11 June 2012


Prometheus is a film abnormally resistant to definitive statements, and movie reviewing is a form that lives and breathes definitive statements, and this brings us to a pretty pass. I will, anyway, begin with what might well be the only absolute judgment on the film that I'm willing to pass, and it is this: the last 25 minutes of the movie, perhaps just the last 20, are an unmitigated car-wreck of lousy dramatic contrivance, shamefully illegible editing, on-the-fly changes to characters that serve only to keep driving things forward and to hell with logic, a sequel hook that promises further emphasis on the least interest parts of this movie, and a final gesture that is, I am certain, meant to be read as a complex way of underlining the degree to which the film both is and is not a prequel to and remake of director Ridley Scott's 1979 breakthrough Alien, but which plays instead like an excruciating bit of fan-service tacked on by people who neither understand nor care for the original film that they're referencing. I will confess that it is all ramshackle enough to leave a rather acidic taste in the mouth, so much so that I found myself filing out of the theater wondering if I had actually enjoyed a movie that was for every bit of its first hour as satisfying in every way as any effects-driven summer picture has been for at least a couple of years now.

That theater was, by the way, a 3-D IMAX venue, and that is the way I propose you should see the film; if not in IMAX, then at least, and beyond a shadow of a doubt, in 3-D. This is unquestionably the best use of that sometimes-gimmicky, sometimes-revelatory, sometimes-both technology since Hugo; and hey, look, I was just able to make another definitive statement, a positive one this time! But back to my point, which was: Prometheus is often good and sometimes bad and occasionally horrendous as a narrative, but it is never, ever, less than a stone-cold masterpiece of design and world-building; production designer Arthur Max and set decorator Sonja Klaus and a whole platoon of credited art directors have very nearly equaled the genre-defining achievement of Alien, in creating a futuristic world that is wildly detailed and extraordinarily plausible, not just as a natural development of our own current level of technology and design mentality (the film is set, rather optimistically, in the latter half of the 21st Century), but also because it has been fully worked-out as a world to itself in which everything makes some kind of intuitive sense and there are no buttons for the sake of buttons, no high-tech idiocy that nobody would actually want, though it "looks cool". It is really quite great, and that's before the film ends up inside an extra-terrestrial spacecraft, where our human protagonists accidentally unlock a video log that re-creates the three-dimensional events of 2000 years ago using floating incandescent particles that take the shape of creatures running, shooting, dying; in 3-D, this single effect is everything that spectacular Hollywood movies are meant to be the best at, a transporting moment in which a cluster of very imaginative creative types all bend their skills together to create something that is, for one sublime moment, like absolutely nothing else.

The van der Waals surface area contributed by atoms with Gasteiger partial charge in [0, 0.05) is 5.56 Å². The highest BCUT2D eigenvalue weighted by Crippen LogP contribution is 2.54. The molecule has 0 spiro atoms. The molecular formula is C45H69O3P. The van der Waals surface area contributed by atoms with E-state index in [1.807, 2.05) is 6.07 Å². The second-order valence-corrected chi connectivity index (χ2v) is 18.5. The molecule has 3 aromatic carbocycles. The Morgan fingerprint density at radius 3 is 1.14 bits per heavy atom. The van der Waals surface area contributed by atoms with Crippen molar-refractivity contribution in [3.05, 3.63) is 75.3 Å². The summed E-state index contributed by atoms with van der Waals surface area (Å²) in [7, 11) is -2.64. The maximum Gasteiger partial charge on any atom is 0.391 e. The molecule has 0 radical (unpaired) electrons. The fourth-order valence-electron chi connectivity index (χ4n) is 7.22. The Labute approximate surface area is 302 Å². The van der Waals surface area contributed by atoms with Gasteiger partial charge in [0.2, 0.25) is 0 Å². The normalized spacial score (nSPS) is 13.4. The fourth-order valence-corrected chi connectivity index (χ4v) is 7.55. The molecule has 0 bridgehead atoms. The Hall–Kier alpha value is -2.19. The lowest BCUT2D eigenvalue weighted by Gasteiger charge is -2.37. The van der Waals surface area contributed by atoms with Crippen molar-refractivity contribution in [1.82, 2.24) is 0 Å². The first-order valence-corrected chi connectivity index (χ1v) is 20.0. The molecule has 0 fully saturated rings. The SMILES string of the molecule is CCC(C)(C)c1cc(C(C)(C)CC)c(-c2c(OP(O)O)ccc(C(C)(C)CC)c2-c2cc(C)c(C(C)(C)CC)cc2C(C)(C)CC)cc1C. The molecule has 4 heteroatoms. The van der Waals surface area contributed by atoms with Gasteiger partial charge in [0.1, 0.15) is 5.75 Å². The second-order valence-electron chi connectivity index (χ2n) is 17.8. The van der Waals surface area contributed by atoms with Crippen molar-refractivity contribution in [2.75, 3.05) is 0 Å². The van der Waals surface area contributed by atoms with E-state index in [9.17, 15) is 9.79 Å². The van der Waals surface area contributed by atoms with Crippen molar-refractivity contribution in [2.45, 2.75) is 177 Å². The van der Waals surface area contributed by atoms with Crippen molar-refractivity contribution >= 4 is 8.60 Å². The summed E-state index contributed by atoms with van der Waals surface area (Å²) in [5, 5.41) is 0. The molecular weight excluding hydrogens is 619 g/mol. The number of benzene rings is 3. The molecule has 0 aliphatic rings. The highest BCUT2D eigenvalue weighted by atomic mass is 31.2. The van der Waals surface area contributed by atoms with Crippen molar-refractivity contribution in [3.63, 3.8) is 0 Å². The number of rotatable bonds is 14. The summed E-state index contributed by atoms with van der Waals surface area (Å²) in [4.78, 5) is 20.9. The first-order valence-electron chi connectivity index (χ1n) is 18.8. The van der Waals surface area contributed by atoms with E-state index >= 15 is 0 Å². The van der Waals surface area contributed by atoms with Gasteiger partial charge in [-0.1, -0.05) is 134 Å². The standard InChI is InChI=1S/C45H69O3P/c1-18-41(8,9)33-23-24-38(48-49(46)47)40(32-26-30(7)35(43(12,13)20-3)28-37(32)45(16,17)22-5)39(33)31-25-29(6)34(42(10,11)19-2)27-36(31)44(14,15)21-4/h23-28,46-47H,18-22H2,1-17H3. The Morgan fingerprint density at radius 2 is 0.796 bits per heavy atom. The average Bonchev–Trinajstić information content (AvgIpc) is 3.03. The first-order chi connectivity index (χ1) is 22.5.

So, yeah, the film looks astounding, and on those grounds alone I cannot help but suggest that every last person reading this should see it. And not even feel guilty about it, either. Because it's not like Prometheus has a really bad script, nor that Scott does a poor job of directing it. To tell the truth, I still haven't quite made up my mind on how the film functions as a drama, though I will confess that my suspicions have been tending consistently towards, "not very well".

The short version of the plot: a pair of archaeologists, Elizabeth Shaw (Noomi Rapace, fighting the English language to a draw) and Charlie Holloway (Logan Marshall-Green), have discovered fairly ironclad evidence that at some point, thousands of years in Earth's past, the planet was visited by a race of space travelers who very well might have had something to do with the creation of humanity, though what "something" that is is a mystery. This discovery triggers the Weyland Corporation to send a science vessel, the Prometheus, on a mission to the planet apparently described in Shaw and Holloway's artifacts, in the hope of meeting the creatures that made us. The usual assortment of unstrustworthy types are assembled onboard, the most important being Captain Janek (Idris Elba), extraordinarily shady Weyland representative Meredith Vickers (Charlize Theron), and other Weyland represenative David (Michael Fassbender), a state-of-the-art android specially appointed to the crew as an agent of no less a figure than industrial giant Peter Weyland himself (Guy Pearce, giving an indescribably distracting cameo in some of the worst old-age makeup this side of Armie Hammer). And once we get this far, the plot is basically Alien in the broad strokes and even down to some very fine points of specificity.